“Yeah, it was always something I had in the back of my head that I wanted to do. Because I’m very, very passionate about fashion. So from a very, very young age, it was always something that I had in the back of my head. I guess sixteen was when I was beginning to think about it, but obviously it’s a very expensive and a very time-consuming thing to do, and I really wanted to have full creative-control. I’ve been given a lot of opportunities to work with other brands and maybe have my own collection and things like that within them, but I wanted to have full creative-control of what I was doing. If I was going to put something out there, I wanted to do it myself entirely at the beginning. I wanted to make sure everything was exactly how I wanted it to be. So I started working and designing, and producing, and getting samples – because obviously that’s such a time-consuming thing as well – about two years ago. And then we launched officially about two or three weeks ago! But the company started to be built about two years ago, building my own website and everything like that. so It takes a lot, for sure! [laughs].”
Harleigh is also a very successful and much in-demand model, of course. How much did being in the fashion world in that sense influence her to want to be involved as a creator, too?
“I struggled in school, but I was always a very creatively minded person. And also, my parents were in the fashion and the music industries. That was a big inspiration to me. And then I started modelling from fourteen. And even though you’re working and shooting and things like that, you also get to see a lot of other things, like creative directors working, the actual designers themselves too. You get to see behind the scenes of the fashion industry, you get to see how it all works. So yeah, modelling, and getting to meet and work with so many amazing designers, and companies. It all helped me in finding styles that I like, because there’s so many different fashion brands and labels, and so many different styles of clothing. It’s so diverse that you can really do anything with it.”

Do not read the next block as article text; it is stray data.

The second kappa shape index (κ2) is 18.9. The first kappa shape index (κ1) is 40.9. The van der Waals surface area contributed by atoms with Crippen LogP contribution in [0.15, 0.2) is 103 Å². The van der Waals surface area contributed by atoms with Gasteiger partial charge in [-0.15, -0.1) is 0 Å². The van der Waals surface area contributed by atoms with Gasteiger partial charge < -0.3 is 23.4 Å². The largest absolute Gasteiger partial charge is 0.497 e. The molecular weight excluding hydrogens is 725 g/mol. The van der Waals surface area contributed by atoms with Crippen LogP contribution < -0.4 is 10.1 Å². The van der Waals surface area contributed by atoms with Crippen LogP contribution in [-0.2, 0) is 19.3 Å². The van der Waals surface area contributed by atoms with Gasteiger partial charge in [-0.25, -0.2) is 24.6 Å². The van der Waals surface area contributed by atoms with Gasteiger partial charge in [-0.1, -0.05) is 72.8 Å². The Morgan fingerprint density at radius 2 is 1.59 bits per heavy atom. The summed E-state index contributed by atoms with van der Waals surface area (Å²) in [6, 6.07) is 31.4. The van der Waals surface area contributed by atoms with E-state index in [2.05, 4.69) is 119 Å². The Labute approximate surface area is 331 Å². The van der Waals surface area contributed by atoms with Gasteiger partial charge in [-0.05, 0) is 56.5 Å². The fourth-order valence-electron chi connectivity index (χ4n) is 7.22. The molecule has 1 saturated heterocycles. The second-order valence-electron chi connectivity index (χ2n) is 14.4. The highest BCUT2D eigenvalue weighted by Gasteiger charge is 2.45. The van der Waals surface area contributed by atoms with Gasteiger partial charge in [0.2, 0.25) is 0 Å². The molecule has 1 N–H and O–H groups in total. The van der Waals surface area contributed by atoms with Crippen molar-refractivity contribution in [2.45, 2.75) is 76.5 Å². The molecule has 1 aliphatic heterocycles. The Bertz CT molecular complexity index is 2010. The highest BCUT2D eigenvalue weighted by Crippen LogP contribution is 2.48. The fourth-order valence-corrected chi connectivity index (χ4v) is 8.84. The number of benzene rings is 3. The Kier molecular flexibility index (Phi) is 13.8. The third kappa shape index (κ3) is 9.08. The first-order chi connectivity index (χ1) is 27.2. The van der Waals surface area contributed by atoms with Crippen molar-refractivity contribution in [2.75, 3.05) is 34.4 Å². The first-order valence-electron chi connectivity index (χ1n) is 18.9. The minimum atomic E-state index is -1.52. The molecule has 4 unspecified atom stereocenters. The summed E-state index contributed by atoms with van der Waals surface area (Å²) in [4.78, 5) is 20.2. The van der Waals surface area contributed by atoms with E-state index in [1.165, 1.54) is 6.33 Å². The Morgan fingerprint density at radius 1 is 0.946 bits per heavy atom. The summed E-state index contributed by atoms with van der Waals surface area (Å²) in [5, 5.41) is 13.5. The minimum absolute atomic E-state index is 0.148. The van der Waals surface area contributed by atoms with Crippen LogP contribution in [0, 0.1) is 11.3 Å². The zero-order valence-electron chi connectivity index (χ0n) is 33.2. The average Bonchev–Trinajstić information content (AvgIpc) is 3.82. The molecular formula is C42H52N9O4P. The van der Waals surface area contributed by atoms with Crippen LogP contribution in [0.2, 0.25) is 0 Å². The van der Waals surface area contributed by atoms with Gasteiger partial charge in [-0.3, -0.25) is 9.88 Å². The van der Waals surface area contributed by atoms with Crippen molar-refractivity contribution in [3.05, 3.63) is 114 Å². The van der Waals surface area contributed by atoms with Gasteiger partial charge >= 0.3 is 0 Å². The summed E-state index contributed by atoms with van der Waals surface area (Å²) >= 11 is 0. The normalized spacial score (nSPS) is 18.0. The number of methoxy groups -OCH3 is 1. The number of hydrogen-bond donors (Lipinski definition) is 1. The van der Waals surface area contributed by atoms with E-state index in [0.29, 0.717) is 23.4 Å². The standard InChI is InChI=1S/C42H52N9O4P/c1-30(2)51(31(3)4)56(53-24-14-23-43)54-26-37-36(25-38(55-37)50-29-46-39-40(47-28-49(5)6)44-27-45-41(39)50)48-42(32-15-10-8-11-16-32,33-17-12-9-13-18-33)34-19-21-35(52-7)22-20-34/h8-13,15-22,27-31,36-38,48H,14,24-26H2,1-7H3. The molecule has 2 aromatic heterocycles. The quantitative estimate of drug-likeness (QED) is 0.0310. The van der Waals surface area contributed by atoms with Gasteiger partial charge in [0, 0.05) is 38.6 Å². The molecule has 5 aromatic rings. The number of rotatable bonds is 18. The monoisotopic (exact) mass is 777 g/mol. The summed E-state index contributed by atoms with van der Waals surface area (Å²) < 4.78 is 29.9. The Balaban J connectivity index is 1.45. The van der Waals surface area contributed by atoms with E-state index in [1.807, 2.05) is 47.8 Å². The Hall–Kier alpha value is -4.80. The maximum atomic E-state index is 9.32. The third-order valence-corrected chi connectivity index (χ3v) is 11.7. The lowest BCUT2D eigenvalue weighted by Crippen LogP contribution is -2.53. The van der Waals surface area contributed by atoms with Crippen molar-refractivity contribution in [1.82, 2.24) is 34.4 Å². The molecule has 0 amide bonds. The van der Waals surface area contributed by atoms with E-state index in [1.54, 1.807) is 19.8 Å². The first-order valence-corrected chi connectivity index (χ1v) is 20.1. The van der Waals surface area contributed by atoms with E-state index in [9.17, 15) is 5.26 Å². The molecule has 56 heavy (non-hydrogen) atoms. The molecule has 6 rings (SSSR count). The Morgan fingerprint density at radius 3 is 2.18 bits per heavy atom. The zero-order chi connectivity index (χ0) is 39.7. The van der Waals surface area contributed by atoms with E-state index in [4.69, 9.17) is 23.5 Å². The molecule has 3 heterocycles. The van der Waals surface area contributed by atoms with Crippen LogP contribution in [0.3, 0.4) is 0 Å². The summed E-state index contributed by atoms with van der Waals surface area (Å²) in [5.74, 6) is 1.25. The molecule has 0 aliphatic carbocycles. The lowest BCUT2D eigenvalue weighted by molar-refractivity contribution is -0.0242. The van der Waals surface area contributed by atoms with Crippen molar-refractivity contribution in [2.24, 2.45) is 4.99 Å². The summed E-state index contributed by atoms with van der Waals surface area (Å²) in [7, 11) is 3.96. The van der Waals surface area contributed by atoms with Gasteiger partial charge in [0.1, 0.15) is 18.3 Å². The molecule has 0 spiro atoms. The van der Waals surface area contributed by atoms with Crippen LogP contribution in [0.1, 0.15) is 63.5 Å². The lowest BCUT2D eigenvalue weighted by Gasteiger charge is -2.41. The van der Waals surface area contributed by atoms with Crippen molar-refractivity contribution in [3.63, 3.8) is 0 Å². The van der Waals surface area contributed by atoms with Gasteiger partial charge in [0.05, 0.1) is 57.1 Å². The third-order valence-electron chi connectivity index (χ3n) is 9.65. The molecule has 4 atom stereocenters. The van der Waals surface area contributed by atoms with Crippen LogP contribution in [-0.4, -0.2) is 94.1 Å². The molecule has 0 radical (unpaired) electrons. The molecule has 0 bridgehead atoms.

So even though Harleigh started modelling at such a young age, she was clearly paying attention to everything that was going on around her, she wasn’t just showing up to do a job?
“Yeah, definitely. And I’m so grateful because I’ve got to make a lot of friends from my work. And I’ve been able to meet a lot of people who have been able to guide me and give me advice on certain things. So it’s actually been very helpful being a model and wanting to pursue a career in another part of the fashion industry.”
Staying with the modelling side of Harleigh’s life for a moment, how did her modelling career actually begin at fourteen?
“Well there’s lots of different ways that people can get into modelling, but I was scouted. That means an agent came to me, and said look, we want you to model. It was something I’ve literally wanted to do since I was tiny. I remember when I was younger, I actually went on a shoot with a friend of mine in London when I was really, really small. Then I begged my mum, I was like, “But mum, this agency is soooooo interested in me”, but she was like, absolutely not! [laughs]. Not until you’re a teenager! So yeah, I got scouted when I was fourteen, and I was with that agency until the beginning of this year when I decided to actually go freelance. I’m at that stage now where I’m quite busy with everything else that’s going on in my life as well, so I just needed to have a bit more freedom. And it was kind of unfair of me to dedicate myself to an agency when I was turning down a lot of work.”